Many of these styles may seem similar and many films can fit into multiple categories. But knowing each of these can help inform your choices as a documentary filmmaker and your own video projects.

Steps to Making a Documentary Video or Film

Making a documentary can be a long process with a lot of preparation so it’s important to start by  laying out all the steps you’ll need to take to make your film or video. Here is a basic outline of what can go into making a great documentary.

Conceptualize Your Topic and Find a Story for your Documentary

You might already have an idea for your documentary in mind or maybe just an inkling of an idea. Whatever concept for your documentary you have, write it down and start from there. Then write down every part of that story that interests you so you can decide what you want to show your audience or want to find out for yourself. This may be easier for some documentary topics than others but do what you can. Be aware that your story may change as you learn more about the topic or get footage of your subjects. Some amazing documentaries have started out as one thing and changed into something entirely different in the middle of the productions. 

Do research!

This is not just to learn about the topic, which is also important, but the process of researching will give you information on what you should film or interview or find more information on. If your plan is to make a documentary about your local cheese shop and in your research you find out that it was once owned by the guy that invented Rollerblades, now you know you might want to find out more about that!


Making sure you’re thoroughly prepared for your shoot is important for any film or video production and a documentary is no exception. Your checklist may be a little different, however because the production of a documentary requires different things and may change over the course of filming. Here are a few basic things to prepare your team for your production.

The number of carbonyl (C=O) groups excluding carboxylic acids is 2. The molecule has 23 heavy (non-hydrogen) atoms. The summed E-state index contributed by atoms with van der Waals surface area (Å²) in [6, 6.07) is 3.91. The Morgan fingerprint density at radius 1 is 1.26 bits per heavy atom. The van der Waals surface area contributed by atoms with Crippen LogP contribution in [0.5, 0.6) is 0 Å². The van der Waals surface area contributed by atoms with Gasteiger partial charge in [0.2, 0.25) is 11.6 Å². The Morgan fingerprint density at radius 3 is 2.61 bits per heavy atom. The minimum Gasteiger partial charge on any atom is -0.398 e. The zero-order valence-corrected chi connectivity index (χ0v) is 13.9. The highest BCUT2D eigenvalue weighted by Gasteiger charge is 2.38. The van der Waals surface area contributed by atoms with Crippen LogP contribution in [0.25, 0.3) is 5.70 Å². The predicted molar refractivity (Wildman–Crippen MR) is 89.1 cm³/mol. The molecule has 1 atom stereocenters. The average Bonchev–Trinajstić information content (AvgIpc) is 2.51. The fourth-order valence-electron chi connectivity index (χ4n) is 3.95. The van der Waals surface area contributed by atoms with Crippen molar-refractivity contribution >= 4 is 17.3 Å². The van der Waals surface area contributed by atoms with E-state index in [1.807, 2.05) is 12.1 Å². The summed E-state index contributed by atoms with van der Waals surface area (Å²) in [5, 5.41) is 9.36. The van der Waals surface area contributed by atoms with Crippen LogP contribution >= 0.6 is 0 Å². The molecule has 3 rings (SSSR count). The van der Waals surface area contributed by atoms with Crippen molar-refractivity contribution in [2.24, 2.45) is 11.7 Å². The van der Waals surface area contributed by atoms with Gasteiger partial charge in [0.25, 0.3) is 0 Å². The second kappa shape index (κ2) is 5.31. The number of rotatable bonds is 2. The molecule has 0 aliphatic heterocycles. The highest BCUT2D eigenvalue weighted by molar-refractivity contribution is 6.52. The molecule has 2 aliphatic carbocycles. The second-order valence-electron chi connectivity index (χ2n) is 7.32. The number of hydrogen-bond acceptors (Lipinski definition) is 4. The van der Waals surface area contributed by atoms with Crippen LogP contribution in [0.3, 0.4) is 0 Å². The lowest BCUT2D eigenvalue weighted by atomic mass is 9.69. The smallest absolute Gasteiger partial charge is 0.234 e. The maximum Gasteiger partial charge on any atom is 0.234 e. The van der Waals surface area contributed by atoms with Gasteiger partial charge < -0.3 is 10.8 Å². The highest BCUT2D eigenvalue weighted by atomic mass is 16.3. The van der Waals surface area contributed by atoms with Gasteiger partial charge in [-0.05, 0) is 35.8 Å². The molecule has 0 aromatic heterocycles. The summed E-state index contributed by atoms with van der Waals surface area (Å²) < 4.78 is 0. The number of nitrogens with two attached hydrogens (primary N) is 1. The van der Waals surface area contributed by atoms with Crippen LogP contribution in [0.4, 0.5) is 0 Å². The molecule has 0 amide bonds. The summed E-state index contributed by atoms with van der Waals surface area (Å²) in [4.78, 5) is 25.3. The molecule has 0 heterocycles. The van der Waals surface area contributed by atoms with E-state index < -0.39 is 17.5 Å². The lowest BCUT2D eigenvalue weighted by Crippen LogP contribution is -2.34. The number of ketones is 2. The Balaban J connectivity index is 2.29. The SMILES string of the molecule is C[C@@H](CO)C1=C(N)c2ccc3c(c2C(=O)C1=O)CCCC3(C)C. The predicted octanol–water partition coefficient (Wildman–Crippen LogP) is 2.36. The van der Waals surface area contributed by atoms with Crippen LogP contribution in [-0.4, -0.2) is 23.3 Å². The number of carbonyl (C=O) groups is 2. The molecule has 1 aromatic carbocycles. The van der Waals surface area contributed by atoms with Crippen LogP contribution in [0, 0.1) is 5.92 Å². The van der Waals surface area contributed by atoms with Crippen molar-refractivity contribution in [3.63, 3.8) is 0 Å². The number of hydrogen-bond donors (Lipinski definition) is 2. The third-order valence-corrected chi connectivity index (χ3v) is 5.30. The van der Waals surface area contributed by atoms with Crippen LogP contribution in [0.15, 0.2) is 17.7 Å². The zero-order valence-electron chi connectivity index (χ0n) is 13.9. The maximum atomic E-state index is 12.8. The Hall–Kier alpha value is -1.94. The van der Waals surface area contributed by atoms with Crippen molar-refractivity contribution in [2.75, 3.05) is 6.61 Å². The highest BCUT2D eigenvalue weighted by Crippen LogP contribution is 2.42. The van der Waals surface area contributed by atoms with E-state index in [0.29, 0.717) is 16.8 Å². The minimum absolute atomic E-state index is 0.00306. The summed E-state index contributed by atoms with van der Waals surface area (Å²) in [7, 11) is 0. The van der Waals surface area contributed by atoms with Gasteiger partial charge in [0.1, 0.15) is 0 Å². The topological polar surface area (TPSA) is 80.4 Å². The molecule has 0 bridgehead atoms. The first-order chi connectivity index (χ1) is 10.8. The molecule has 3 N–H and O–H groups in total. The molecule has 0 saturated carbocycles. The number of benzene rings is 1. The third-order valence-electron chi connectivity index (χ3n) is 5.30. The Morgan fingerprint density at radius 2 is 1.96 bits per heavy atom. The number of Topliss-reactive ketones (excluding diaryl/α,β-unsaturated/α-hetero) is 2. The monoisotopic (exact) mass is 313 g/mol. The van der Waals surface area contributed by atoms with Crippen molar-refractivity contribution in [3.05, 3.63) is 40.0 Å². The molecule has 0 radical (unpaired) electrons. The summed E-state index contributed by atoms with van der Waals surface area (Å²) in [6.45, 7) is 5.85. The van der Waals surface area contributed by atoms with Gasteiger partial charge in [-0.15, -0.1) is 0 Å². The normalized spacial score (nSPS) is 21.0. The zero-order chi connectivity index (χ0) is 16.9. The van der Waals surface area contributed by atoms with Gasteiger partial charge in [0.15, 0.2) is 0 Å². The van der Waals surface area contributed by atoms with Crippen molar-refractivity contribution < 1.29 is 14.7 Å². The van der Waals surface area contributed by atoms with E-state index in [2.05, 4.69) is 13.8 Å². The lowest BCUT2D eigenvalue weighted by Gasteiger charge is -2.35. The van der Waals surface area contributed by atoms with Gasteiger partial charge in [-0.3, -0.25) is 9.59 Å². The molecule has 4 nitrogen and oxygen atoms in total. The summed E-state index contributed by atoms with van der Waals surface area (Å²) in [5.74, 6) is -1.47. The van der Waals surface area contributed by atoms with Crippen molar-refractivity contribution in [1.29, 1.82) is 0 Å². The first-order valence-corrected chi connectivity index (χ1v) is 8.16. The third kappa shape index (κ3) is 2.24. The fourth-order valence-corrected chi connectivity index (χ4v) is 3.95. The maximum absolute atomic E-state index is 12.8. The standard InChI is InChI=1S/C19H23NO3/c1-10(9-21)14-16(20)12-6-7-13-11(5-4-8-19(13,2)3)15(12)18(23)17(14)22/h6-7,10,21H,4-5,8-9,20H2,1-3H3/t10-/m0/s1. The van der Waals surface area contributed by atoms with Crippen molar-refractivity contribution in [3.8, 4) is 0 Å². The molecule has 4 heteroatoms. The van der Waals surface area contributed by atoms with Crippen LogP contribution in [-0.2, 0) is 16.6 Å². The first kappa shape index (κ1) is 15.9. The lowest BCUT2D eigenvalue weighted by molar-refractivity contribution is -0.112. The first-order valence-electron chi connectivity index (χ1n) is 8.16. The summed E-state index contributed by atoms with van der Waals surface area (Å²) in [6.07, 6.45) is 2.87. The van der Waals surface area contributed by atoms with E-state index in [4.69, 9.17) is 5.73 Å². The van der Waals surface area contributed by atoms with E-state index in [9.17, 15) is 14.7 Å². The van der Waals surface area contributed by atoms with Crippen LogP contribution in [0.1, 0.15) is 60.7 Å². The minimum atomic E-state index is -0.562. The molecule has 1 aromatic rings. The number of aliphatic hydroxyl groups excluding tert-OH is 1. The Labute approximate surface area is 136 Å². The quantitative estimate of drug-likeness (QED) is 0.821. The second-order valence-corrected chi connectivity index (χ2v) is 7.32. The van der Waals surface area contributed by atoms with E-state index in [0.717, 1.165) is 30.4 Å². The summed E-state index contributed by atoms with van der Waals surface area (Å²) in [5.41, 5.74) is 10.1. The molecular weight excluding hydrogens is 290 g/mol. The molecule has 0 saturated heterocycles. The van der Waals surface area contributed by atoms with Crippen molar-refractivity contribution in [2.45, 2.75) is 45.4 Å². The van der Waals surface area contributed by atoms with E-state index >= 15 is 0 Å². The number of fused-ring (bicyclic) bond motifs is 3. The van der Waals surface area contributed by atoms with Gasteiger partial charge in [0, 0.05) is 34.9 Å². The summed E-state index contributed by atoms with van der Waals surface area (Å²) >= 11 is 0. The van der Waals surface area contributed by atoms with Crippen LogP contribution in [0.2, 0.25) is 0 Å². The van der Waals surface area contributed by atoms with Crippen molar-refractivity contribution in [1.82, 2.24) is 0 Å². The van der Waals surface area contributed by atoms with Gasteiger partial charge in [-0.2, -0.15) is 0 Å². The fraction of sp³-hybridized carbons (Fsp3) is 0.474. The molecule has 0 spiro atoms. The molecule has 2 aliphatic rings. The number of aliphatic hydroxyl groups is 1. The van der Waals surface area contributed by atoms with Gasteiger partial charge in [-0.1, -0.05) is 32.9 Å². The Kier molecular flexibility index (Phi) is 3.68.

Decide What You Want to Shoot

Make an initial list of all your “wish list” things you’d like to film. This may include events, b-roll or following a person around their day-to-day life. You can also make a list of every individual you’d like to interview for your documentary. Even if you don’t think you can track that person down, or that they would agree to being interviewed, put them on the list. It doesn’t hurt to try and it might work out brilliantly.

Create a Budget

Now that you know what your “wishes” are, you’ll need to create a budget so you know how much of that list you can achieve. Things you’ll need to remember to budget for: crew and equipment, copyright fees for stock footage and music, any location permits, catering insurance and post-production. 


When you put together your team it’s very helpful for them to be experienced in this kind of filmmaking so you can work together to get the best equipment for the job. The right camera, video lenses, audio and lighting gear will be crucial to getting great footage. Without knowing what type of scenes you’ll be filming it’s difficult to give you definitive recommendations here for what will work for you.


In pre-production you want to figure out your schedule for your shoot, even if you’re planning to film footage on the fly. Knowing when each piece will be shot is important for preparations and, if you’re interviewing subjects, to work around others’ schedules. 

The Documentary Video Shoot

The production process is going to be different for every documentary film. If you’re following a subject in their day-to-day life you’ll be filming differently than if you’re shooting interviews. For a good guide on shooting interviews, take a look at our article here. Or you might need to set up a re-enactment, which may look theatrical or more realistic. You’ll need to plan this out during your pre-production and treat it as a scripted, short film portion of your documentary. Here are a few tips for your shoot